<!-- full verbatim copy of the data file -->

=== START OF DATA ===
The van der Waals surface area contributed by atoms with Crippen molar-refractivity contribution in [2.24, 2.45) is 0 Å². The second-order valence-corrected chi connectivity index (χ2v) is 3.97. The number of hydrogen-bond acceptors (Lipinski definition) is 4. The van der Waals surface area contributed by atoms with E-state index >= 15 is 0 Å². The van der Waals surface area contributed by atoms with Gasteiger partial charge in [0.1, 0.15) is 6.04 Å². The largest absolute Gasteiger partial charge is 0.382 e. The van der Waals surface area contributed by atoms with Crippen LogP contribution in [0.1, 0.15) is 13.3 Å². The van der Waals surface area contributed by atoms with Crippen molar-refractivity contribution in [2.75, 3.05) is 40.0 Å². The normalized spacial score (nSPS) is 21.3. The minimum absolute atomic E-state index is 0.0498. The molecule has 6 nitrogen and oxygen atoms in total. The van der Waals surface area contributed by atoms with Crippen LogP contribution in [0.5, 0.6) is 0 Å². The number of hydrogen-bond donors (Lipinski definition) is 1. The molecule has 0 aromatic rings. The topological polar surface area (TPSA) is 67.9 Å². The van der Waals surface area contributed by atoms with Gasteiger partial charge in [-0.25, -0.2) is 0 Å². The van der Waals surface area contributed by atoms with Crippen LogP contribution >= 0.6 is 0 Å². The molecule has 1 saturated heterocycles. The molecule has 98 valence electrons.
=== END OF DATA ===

The van der Waals surface area contributed by atoms with Crippen molar-refractivity contribution in [2.24, 2.45) is 0 Å². The second-order valence-corrected chi connectivity index (χ2v) is 3.97. The number of hydrogen-bond acceptors (Lipinski definition) is 4. The van der Waals surface area contributed by atoms with E-state index >= 15 is 0 Å². The van der Waals surface area contributed by atoms with Gasteiger partial charge in [0.1, 0.15) is 6.04 Å². The largest absolute Gasteiger partial charge is 0.382 e. The van der Waals surface area contributed by atoms with Crippen LogP contribution in [0.1, 0.15) is 13.3 Å². The van der Waals surface area contributed by atoms with Crippen molar-refractivity contribution in [2.75, 3.05) is 40.0 Å². The normalized spacial score (nSPS) is 21.3. The minimum absolute atomic E-state index is 0.0498. The molecule has 6 nitrogen and oxygen atoms in total. The van der Waals surface area contributed by atoms with Crippen LogP contribution in [0.5, 0.6) is 0 Å². The number of hydrogen-bond donors (Lipinski definition) is 1. The molecule has 0 aromatic rings. The topological polar surface area (TPSA) is 67.9 Å². The van der Waals surface area contributed by atoms with Gasteiger partial charge in [-0.25, -0.2) is 0 Å². The van der Waals surface area contributed by atoms with Crippen LogP contribution >= 0.6 is 0 Å². The molecule has 1 saturated heterocycles. The molecule has 98 valence electrons.